Pie Crust Cookie Search

Monday, July 27, 2020

Sheet Pan Maple-Mustard Chicken Thighs with Red Cabbage

Early in the stay at home orders caused by the pandemic of 2020, Betsy and I chatted and learned that we had both made this recipe within the same week without having told one another of our interest in it. It's a very yummy dish.


Sheet Pan Maple-Mustard Chicken Thighs with Red Cabbage

Source:  Washington Post, January 16, 2020
Serves:  4-6

I haven't done it, but I believe green cabbage may be substituted for the red if that is what you have. If you do use green I suggest you substitute a yellow onion for the red. However, a red cabbage results in an extraordinarily attractive dish.

2 1/2 T grainy mustard
3 T maple syrup, divided
1/2 teas freshly ground pepper
2 1/2 pds skin-on bone-in chicken thighs
8 c thinly sliced red cabbage, about 1/2 a medium head
1 medium red onion, sliced thinly into half moons
5 T apple cider vinegar, divided
2 T extra-virgin olive oil
1 teas caraway seeds
1/2 teas kosher salt; add more to taste

Note: the more thinly the cabbage is sliced, the more quickly it will cook.

Place the oven rack in the middle and preheat the oven to 450F.

Mix the mustard, 1 T of the maple syrup, and 1/4 teas of the pepper into a small bowl.

Put the chicken thighs on a lightly oiled large rimmed baking sheet and pat dry with paper towels. Pour the mustard mixture over the thighs and rub it all over the skin. Arrange the thighs skin side up and place in the oven; roast for 20 minutes or so, until the skin has started to crisp up.

Remove the baking sheet and reduce the heat to 375F.  Remove the chicken from the sheet to a plate and discard accumulated fat.

Toss the cabbage, onion, 4 T of the vinegar, onion, oil, and remaining 2 T of the maple syrup as well as caraway seeds and salt plus the remaining 1/4 teas of black pepper. Dump the cabbage mix onto the baking sheet, spreading it evenly. Nestle the chicken with the skin side up into the cabbage and return the baking sheet to the oven.

Roast for 20-25 minutes until the cabbage has softened somewhat and the thighs are measuring 170F on a meat thermometer. If the chicken is done before the cabbage, pull the thighs off the pan and keep warm on a platter, covering with foil. Return the cabbage to the oven covered with foil until it has reached the tenderness you desire. Remove from the oven.

Use the remaining tablespoons of vinegar to drizzle over chicken and serve with cabbage.

Buttercup Cookies

A year ago this month, we joined family members in Iceland for the burial of our little grand daughter Sóley. Recently I've comforted myself when marking anniversaries of the loss of loved ones by cooking something they enjoyed eating. I'm unable to do that so I found a recipe that represents a buttercup bloom to me, for that is what her name means in Icelandic.  


Buttercup Cookies

Cook's Country (Hazelnut-Lemon Curd Kisses)
20-24 cookies

altitude changes for around 5000 feet:

add 1 T flour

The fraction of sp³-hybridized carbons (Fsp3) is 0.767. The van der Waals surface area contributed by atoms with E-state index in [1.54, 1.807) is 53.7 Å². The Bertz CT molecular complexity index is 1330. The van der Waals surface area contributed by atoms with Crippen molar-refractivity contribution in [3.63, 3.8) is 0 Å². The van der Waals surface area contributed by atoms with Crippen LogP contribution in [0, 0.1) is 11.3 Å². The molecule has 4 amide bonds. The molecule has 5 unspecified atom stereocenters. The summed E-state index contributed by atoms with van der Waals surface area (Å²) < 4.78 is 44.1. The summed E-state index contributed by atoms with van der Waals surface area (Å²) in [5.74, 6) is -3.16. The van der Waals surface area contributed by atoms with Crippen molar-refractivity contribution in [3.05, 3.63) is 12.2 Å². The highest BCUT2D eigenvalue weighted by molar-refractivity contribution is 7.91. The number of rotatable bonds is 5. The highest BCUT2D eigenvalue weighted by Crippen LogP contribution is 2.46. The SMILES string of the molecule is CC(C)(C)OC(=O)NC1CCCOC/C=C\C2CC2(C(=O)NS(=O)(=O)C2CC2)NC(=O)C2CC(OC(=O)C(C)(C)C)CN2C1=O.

decrease the sugar by 1 teaspoon

(Once I baked these and forgot to make altitude changes. They were still good, although slightly more fragile.)

1 c AP flour
3/4 c hazelnuts or pecans, toasted
pinch salt
8 T unsalted butter, softened
1/3 c granulated sugar
1 large egg yolk
3/4 teas vanilla extract
approximately 1/2 c lemon curd (purchased or homemade)
1/4 c confectioner's sugar, optional

Make the dough:

Set oven racks to upper- and low-middle. Preheat oven to 350F. Place parchment paper on 2 baking sheets. Place flour, nuts, salt in a food processor and grind until finely ground.

Place butter and granulated sugar in a bowl (either stand mixer or otherwise) and beat on medium-high until light and fluffy. Add the egg yolk and vanilla and continue beating until completely mixed in. On a lower speed, mix in the flour mixture just until incorporated.

Roll  dough into a 1-inch balls and setting each on the baking sheet about 2 inches apart. Grease a 1 teaspoon measuring spoon and use it to make an indentation in the center of each ball. You'll probably have to grease the spoon repeatedly. Bake about 10 minutes until just set.

Remove the baking sheets from the oven and gently press the measuring spoon into the existing holes to reinforce the existing indentations. Return to oven and continue baking, rotating and switching, until the cookies begin to brown around the edges (around 10 minutes, depending on altitude). On cooling racks, cool for 5 minutes on the baking sheet and then move each cookie the the rack until they have cooled completely. The cookies can be stored for 2 days at room temperature; they can be frozen, too, if you keep them in a single layer.

Once you have determined how many cookies you are serving, fill the imprint in each cookie with a teaspoon of lemon curd. Sprinkle with confectioner's sugar, if desired, and serve immediately.
Remaining cookies can be stored at room temperature for a couple of days until you are ready to fill and eat them. If you prefer, you may store them in the freezer but they tend to survive better if frozen in a single layer.

Place the lemon curd in the fridge until you serve the remaining cookies.

Cook's Country's instructions vary considerably from my own. The curd is baked in their version. Here are instructions for the process:

When the cookies have been baked the first 10 minutes. remove from the oven and deepen the imprints. While the cookie is still hot, fill each dimple with half a teaspoon of lemon curd. Return the sheets to the oven and bake for around 10 minutes until they have browned at the edges. Follow the advise above for rotating, removing, and cooling. Allow to cool before serving and sprinkle with  confectioner's sugar, if you like. This version can be kept at room temperature for a couple of days. I've cooked this version so rarely that I cannot advise about freezing.